MINI-REVIEWS: Sorcery & Cecelia, Rot & Ruin, Peter Pan

165. Sorcery & Cecelia by Patricia C. Wrede & Caroline Stevermer
Publication: Graphia (September 1, 2004), Paperback, 336pp / ISBN 015205300X
Genre: YA Fantasy Romance
Read: September 1, 2012
Source: Library

I’ve read and enjoyed books written by both authors before so I had high hopes for this one, not least because it’s an episolary novel and I love those especially. Letters! Telling a story! It’s almost as good as a diary book– well, usually. Sorcery & Cecelia is a cute but ultimately forgettable book, and that really disappoints me. I MAY read the sequel, if only because they go on a trip through Europe (right?) and the bits that annoyed me in this book1 may have been fixed in the next one. And now that the romance is settled, maybe the couples will annoy me less! And MAYBE things will be BETTER and and and I will ENJOY it! POSSIBILITIES OF BETTER THINGS. Yay!

166. Rot & Ruin by Jonathan Maberry
Publication: Simon & Schuster Books For Young Readers; First Edition edition (September 14, 2010), Hardcover, 464pp / ISBN 1442402326
Genre: YA Horror/Action/Sci-fi
Read: September 8, 2012
Source: Library

Good points: mixed race protag, PoC characters everywhere, some sort of post-racist town?, zombies!, central California setting, Tom (protag’s brother).

Not-so-good points: protag is extremely stupid (but I think that was the point), the Aesop hits you over the head like a brick, mysterious feral killer girl who can barely talk and has lots of issues which get paved over as soon as she shows up personally in the narrative and who is very hot with boobs and long immaculate hair which doesn’t have a single tangle. BIG SIGH.

I think basically this is kind of like a lighter version of Feed with an emphasis on family relationships and working through them instead of on conspiracies and Finding the Truth. Might have been a better book if Tom was the protagonist and it was written for a slightly older audience.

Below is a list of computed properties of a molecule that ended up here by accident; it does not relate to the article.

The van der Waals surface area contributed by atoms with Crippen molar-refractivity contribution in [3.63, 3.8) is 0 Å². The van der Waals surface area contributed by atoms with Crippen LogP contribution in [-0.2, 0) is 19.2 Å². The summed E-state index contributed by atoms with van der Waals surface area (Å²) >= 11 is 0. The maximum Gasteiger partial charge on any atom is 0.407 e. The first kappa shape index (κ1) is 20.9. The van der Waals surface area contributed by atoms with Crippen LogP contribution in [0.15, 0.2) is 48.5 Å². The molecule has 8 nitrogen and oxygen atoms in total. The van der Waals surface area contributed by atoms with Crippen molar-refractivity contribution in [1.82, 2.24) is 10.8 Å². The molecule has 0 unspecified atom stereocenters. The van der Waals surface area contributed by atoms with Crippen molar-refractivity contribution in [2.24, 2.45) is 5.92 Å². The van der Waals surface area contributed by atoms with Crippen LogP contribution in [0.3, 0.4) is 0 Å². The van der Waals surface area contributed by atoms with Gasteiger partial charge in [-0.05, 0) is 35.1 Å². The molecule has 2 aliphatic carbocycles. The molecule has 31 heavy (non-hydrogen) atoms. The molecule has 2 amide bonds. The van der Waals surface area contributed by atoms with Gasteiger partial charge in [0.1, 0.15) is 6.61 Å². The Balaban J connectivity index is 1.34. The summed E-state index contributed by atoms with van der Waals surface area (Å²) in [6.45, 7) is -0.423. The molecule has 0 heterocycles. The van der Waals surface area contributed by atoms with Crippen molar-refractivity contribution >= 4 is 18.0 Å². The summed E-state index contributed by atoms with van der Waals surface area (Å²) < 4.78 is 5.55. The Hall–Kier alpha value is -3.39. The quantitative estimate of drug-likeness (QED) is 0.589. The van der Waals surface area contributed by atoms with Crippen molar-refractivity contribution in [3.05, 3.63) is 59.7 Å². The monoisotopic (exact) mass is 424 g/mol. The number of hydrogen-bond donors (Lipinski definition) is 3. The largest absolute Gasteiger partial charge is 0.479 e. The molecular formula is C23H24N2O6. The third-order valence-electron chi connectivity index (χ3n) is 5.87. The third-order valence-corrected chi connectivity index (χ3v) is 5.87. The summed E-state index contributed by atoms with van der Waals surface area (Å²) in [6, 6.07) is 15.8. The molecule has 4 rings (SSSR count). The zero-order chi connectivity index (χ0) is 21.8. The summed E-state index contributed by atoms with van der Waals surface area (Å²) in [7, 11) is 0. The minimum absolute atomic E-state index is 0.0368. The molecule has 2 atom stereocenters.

168. Peter Pan by J.M. Barrie
Publication: Listening Library (Audio); Unabridged edition (September 12, 2006), 5:16:00 / ISBN 0739336908
Genre: Children’s Fantasy
Read: September 10-14, 2012
Source: Freebie

I don’t remember ever listening to a Jim Dale-narrated audiobook before, but now that I have I’m determined to find more. He made Peter Pan magical enough that I could almost entirely ignore the racist/sexist/annoying bits and focus on the good stuff, like the humor and the interesting fantasy stuff and how Hook is weirdly more sympathetic than you’d expect. And now I want to watch the movie Hook again, because it turned out to be more clever than you’d think if you’ve never read the source material.

Speaking of Hook, here’s a picture of Dustin Hoffman playing the title character (click to enlarge):


  1. clumsiness as a personality trait OH PLEASE

9 thoughts on “MINI-REVIEWS: Sorcery & Cecelia, Rot & Ruin, Peter Pan”

  1. I had a hard time getting into Sorcery & Cecelia, too. And it sounded so promising! Speaking of Jim Dale, I’m listening to him narrate the first Harry Potter right now – it’s a re-listen – he’s very, very good! (Although Prof McGonagall’s Scottish accent takes a little getting used to if you’ve seen the movies, and his Hermoine is a bit too whiny)

    1. I REALLY want to listen to the Jim Dale HP audiobooks, now. I mean, I love Stephen Fry and I’m sure he’s a good narrator, too, but Jim Dale seems like he narrates children characters just a bit better than SF?

  2. Aw, I loved Sorcery and Cecelia. The sequel is not better. It’s way worse. I don’t even own it. Sorcery and Cecelia I own in hardback and reread all the time. I love that they really truly wrote it as part of a game! And I also read it for the first time when I was young and uncritical.

    1. If you disliked the sequel but liked the first one, then maybe I’d like the sequel since I disliked the first book! Yes? No? idk.

  3. I agree with Jenny. Sorcery & Cecelia is much better than the sequel so I think you might be better off skipping it. I also own the first but not the second. And I read Peter Pan for the first time a year or two ago and was shocked by some of the things that were in there. Maybe Jim Dale could have eased the journey for me too. 🙂 (And who doesn’t love Hook?!)

    1. Some of the things in PP ARE shocking, but then again it’s a product of the times and whatever. But yeah, I think Jim Dale could have helped ease the “wtf” feeling, lol. 😀

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